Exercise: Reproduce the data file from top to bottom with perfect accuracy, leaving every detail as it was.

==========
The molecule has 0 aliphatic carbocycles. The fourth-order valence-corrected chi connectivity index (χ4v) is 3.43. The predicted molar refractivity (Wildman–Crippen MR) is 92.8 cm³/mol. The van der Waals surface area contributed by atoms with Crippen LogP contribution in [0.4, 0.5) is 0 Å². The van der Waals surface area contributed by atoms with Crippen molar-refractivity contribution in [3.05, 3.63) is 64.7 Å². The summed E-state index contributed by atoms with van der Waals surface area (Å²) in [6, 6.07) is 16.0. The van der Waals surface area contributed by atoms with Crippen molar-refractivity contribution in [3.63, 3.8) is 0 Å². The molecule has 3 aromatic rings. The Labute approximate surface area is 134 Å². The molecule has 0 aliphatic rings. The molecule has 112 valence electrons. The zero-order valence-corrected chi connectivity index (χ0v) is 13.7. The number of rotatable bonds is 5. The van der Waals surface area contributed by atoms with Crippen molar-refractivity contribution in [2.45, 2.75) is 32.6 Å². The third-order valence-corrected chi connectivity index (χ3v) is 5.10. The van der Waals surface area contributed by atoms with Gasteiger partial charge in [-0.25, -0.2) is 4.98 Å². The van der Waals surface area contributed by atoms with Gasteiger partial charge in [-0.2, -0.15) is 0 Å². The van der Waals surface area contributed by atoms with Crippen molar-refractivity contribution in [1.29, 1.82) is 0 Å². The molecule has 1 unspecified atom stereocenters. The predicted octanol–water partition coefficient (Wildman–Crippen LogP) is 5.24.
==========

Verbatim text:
The molecule has 0 aliphatic carbocycles. The fourth-order valence-corrected chi connectivity index (χ4v) is 3.43. The predicted molar refractivity (Wildman–Crippen MR) is 92.8 cm³/mol. The van der Waals surface area contributed by atoms with Crippen LogP contribution in [0.4, 0.5) is 0 Å². The van der Waals surface area contributed by atoms with Crippen molar-refractivity contribution in [3.05, 3.63) is 64.7 Å². The summed E-state index contributed by atoms with van der Waals surface area (Å²) in [6, 6.07) is 16.0. The van der Waals surface area contributed by atoms with Crippen molar-refractivity contribution in [3.63, 3.8) is 0 Å². The molecule has 3 aromatic rings. The Labute approximate surface area is 134 Å². The molecule has 0 aliphatic rings. The molecule has 112 valence electrons. The zero-order valence-corrected chi connectivity index (χ0v) is 13.7. The number of rotatable bonds is 5. The van der Waals surface area contributed by atoms with Crippen molar-refractivity contribution in [2.45, 2.75) is 32.6 Å². The third-order valence-corrected chi connectivity index (χ3v) is 5.10. The van der Waals surface area contributed by atoms with Gasteiger partial charge in [-0.25, -0.2) is 4.98 Å². The van der Waals surface area contributed by atoms with Gasteiger partial charge in [-0.2, -0.15) is 0 Å². The van der Waals surface area contributed by atoms with Crippen molar-refractivity contribution in [1.29, 1.82) is 0 Å². The molecule has 1 unspecified atom stereocenters. The predicted octanol–water partition coefficient (Wildman–Crippen LogP) is 5.24.